I read an interesting article in NPQ making a case that judging efficiency based on overhead, salaries and other financial ratios may be misleading and a perpetuated myth. If you have concerned partners, board members, donors and community stake holders, here are some excerpts and a link to the full article.
The rise of the pervasive narrative that “overhead is waste” seemed to start down a more extreme path with the growth of charity rating services like GuideStar, Charity Navigator, and the BBB Wise Giving Alliance more than a decade ago. Despite many efforts to generate a more reasoned dialogue, there is a continuing and powerful mindset that charities are routinely “wasting money on overhead.”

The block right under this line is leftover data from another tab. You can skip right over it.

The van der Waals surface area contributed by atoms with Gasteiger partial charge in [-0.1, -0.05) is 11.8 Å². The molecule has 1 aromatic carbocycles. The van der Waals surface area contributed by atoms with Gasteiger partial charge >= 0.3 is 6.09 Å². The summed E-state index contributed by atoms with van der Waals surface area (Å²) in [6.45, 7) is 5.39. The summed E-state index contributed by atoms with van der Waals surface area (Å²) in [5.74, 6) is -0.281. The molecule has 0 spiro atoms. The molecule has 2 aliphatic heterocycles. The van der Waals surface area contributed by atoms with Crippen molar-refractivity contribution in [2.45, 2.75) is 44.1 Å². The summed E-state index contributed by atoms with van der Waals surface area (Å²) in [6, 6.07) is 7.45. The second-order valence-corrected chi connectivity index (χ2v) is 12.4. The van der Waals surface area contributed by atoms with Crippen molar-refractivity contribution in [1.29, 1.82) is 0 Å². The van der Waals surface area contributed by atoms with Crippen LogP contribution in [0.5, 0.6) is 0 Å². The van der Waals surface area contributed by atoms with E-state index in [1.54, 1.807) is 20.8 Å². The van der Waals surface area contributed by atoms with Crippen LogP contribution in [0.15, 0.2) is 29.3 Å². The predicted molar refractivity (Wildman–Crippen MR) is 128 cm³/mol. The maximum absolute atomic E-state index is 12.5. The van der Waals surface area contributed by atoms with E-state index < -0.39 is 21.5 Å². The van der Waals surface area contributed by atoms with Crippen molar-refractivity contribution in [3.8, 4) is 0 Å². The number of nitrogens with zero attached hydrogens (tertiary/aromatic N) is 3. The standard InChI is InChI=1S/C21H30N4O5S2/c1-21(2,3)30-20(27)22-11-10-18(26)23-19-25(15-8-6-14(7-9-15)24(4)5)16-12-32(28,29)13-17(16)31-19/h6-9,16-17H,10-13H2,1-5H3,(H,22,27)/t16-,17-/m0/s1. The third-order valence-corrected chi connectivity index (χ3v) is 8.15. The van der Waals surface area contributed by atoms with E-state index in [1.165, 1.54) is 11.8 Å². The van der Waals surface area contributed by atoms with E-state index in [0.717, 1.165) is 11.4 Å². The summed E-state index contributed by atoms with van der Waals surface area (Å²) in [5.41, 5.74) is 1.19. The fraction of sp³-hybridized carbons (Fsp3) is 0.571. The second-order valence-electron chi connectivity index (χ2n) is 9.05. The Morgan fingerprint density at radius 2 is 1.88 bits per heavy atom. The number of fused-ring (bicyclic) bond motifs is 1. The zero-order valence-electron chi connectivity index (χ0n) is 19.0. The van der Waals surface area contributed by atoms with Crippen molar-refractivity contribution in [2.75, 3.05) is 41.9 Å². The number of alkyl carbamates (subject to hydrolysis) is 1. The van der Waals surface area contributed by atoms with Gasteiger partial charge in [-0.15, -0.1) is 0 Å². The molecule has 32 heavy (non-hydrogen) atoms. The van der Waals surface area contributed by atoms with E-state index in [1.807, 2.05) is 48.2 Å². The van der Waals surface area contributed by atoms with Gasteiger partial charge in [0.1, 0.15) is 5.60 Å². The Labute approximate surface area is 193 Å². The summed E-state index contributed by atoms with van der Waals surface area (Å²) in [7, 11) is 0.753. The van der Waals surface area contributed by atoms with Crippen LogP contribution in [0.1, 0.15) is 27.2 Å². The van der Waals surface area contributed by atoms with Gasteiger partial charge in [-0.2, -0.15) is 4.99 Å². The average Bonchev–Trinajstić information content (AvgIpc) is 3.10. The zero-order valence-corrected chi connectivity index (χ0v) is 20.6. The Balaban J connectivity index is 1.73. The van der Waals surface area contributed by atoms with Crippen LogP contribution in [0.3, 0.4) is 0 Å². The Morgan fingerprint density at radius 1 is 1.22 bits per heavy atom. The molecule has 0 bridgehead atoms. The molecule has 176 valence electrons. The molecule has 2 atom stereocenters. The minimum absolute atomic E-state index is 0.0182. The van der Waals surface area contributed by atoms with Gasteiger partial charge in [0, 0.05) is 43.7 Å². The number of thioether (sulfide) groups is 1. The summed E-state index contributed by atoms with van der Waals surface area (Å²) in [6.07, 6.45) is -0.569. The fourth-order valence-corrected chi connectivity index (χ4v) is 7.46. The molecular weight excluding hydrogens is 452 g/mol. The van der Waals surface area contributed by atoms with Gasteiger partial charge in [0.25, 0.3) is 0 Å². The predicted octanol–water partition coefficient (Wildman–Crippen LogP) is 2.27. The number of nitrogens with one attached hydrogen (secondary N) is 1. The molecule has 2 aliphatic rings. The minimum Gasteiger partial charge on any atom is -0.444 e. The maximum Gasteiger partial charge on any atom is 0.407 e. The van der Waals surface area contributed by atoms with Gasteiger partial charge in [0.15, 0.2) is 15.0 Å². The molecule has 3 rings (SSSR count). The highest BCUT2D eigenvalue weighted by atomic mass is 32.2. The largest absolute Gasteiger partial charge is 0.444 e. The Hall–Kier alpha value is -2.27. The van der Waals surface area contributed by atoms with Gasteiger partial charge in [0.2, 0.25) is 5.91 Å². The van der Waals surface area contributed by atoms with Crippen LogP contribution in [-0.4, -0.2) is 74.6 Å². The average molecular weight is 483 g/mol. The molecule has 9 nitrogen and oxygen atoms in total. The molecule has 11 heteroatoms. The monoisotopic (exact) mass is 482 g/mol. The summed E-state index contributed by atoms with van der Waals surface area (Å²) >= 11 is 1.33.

An argument is made that “nonprofit scholars, managers, and donors should move away from concepts and measures of efficiency based on financial ratios, and toward ones that embrace maximizing what nonprofits are able to make and do.”
“It’s a frustrating paradox that Congress doesn’t care very much about how much private CEOs—corporate CEOs—make. Basically, if it’s in the private sector, we’re not going to worry too much about it. But if it’s in government or nonprofit-land, it’s fair game.”